It may be too early to say whether Shaynna Roan will follow the footsteps of her famous grandfather, former Alberta MP Wilton Littlechild.
She’s on the right path though — having already sat in the House of Commons at the young age of 19, and studying International studies at university with an eye toward international law.
Roan and Littlechild are members of the Ermineskin Cree Nation in Maskwacis.
She was one of the Daughters of the Vote — 338 young women from across Canada who sat in the House of Commons parliamentary seats in Ottawa on Wednesday, International Women’s Day. The group also attended seminars and met politicians all week in Ottawa.
Daughters of the Voice was organized by Equal Voice, a national multi-partisan organization focused on electing more women to political office in Canada.
“It was a really great experience. Not that many people get to sit in the House of Commons, especially as an indigenous woman,” Roan said between airports on her way home Friday.
She went into the event not knowing what to expect. She learned about the struggle other women face politically, or just daily. Did it inspire her to one day enter politics?
“Before this I was always kind of thinking about it but was a little hesitant because I had no idea really what it’s like, but after this experience it makes you want to make a big difference.”
She said that once she waited over three hours to see Prime Minister Justin Trudeau when he was speaking at a small venue on the University of Saskatchewan campus in Saskatoon. But she never did get to meet him.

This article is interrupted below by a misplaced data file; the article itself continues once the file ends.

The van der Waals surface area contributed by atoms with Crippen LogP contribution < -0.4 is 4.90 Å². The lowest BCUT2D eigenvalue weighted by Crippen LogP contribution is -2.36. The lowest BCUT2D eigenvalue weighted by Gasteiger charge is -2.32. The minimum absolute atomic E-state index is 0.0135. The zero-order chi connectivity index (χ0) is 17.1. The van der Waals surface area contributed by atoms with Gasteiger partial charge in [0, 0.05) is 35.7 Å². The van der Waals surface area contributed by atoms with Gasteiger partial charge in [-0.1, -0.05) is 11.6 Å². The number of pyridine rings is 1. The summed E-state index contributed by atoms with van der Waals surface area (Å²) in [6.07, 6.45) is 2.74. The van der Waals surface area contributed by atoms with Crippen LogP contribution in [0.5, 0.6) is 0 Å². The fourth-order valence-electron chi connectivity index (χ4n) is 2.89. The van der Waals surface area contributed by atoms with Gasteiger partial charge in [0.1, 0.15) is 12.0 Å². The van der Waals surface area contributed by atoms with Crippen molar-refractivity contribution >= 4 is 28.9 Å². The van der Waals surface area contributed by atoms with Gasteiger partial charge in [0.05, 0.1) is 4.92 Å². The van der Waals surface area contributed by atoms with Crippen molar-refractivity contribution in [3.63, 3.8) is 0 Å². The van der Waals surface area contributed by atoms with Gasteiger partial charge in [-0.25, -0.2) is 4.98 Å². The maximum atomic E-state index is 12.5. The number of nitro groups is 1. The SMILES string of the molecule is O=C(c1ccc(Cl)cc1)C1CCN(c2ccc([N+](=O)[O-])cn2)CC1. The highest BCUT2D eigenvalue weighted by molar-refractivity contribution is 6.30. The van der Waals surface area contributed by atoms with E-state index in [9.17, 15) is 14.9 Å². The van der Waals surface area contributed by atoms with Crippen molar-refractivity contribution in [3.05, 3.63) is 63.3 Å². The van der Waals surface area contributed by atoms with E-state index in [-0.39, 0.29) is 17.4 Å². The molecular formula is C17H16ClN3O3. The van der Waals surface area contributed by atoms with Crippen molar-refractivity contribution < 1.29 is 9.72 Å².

Little did she know that she would eventually see him in the House of Commons when he addressed the Daughters of the Voice on Wednesday, as did the only woman to ever be prime minister, Kim Campbell.
Roan missed school to attend the event however she said she probably learned so much more than if she had been in class.
For one thing, she met other indigenous woman from across Canada, and she said her eyes were opened to the Islamophobia that some Muslim women face.
Her grandfather, also known as Willie Littlechild, served as a member of Parliament from 1988 to 1993 for the riding of Wetaskiwin-Rimbey, and was a parliamentary delegate to the United Nations.
He co-chaired the Truth and Reconciliation Commission, which travelled across Canada to allow survivors of residential schools to share their stories. He also served as North American representative to the UN Permanent Forum on Indigenous Issues.
He was the first Treaty First Nation person to earn his law degree from the University of Alberta, in 1976. He was also an accomplished athlete.
Roan said her grandfather was right when he told her before she went to Ottawa that it would be a great experience.